SPRINGFIELD -- Gov. Bruce Rauner’s proposed state budget would transfer financial responsibility for school pensions to local districts, and the feelings are mixed among local representatives.
Rauner proposed the pension reform as part of a larger plan to balance the state’s budget by shifting retirement costs to school districts and by raising healthcare costs for state employees.
State Sen. Dale Righter, R-Mattoon, applauded the initiative behind the plan without outright supporting it.
“In order to balance the budget, tough choices need to be made,” Righter said.
This could potentially raise costs for local school districts.
Eastern Illinois University and other state colleges also would have to pay a portion of their pension costs under Rauner’s funding proposal. The governor proposed $38.6 million for Eastern, up slightly from $38.1 million in the current fiscal year. But that’s down from $42.9 million the year before.
For Righter, the move is inevitable and necessary.
“That is something that is going to happen,” Righter said. “The question is when is it going to happen and over what period of time is that going to happen.”
He noted that local colleges may have their costs increase under this new pension reform, but it could be offset with new money to attract students.
“Lake Land College will begin paying a portion of their pensions,” he said. “However, a record amount of new money will be available for higher education.”
The governor has proposed to $350 million more into K-12 education and $100 million more in higher education in capital funds for higher education to meet deferred maintenance needs.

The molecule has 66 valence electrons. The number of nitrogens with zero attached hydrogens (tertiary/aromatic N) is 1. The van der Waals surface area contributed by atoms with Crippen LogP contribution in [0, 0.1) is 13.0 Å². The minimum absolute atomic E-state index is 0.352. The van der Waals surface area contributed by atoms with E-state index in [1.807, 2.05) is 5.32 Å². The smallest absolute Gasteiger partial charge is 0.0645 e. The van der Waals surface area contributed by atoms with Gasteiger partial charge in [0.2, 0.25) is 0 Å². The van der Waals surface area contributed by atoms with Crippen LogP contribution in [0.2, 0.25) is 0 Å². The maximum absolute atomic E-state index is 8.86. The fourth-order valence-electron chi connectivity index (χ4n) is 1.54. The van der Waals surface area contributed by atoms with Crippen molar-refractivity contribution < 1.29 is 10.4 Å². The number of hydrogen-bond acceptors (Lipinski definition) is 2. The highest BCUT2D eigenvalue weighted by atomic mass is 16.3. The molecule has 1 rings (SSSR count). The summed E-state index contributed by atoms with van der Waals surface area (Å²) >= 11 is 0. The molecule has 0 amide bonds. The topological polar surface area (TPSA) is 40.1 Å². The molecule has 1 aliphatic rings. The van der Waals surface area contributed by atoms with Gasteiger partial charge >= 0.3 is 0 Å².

But it wasn’t clear if taxpayers would not, in fact, be hit with additional increases if local governments decided to raise property taxes to pay the new pension costs. Or if universities would need to raise their tuition.
State Rep. Reggie Phillips, R-Charleston, was less excited about the pension proposal. He agreed that something should be done about the pensions; however, he saw the governor’s plan as a proposal that “sounds good” on paper but ultimately is “unrealistic” in the current Democratically-controlled legislative climate.
“It is isn't going to work,” Phillips said. “We are not going to pass anything in the House of Representatives that would pass the pension payments on the school systems or the university systems. It isn’t going to happen, so it is a non-starter.”
Righter did agree that it would be a big hurdle to get this through.
Senate President John Cullerton, a Democrat from Chicago, said the governor is simply “recycling previous proposals.”
“He’s going after public sector employees’ health insurance, again,” Cullerton said in a statement. “He’s going after retired teachers’ health insurance, again.”
Phillips was most excited for the governor’s efforts to retain Monetary Award Program grant money.
Monetary Award Program grants for low-income students would be kept at fiscal year 2018 levels, laying the foundation for increased MAP funding in the future, said Rauner, who faces a tough primary election battle next month.
However, other lawmakers were skeptical that MAP funding would be secured at all.
“I’m concerned that the budget may affect the stability of students and families in Illinois,” said Sen. Pat McGuire, D-Joliet, who is a member of the Senate Higher Education Committee. “I fear the MAP appropriation will affect a greater percentage of students.”
The Illinois Board of Higher Education has been pushing for new funds after a two-year budget impasse financially crippled the state’s public institutions.
“A lot of institutions are under strain,” said John Bambenek, a former Champaign school board member who now serves on the Illinois Community College Board. “The moral of the staff and faculty is diminished.”
Bambenek said that students receiving MAP grants have been hit hard by the budget impasse.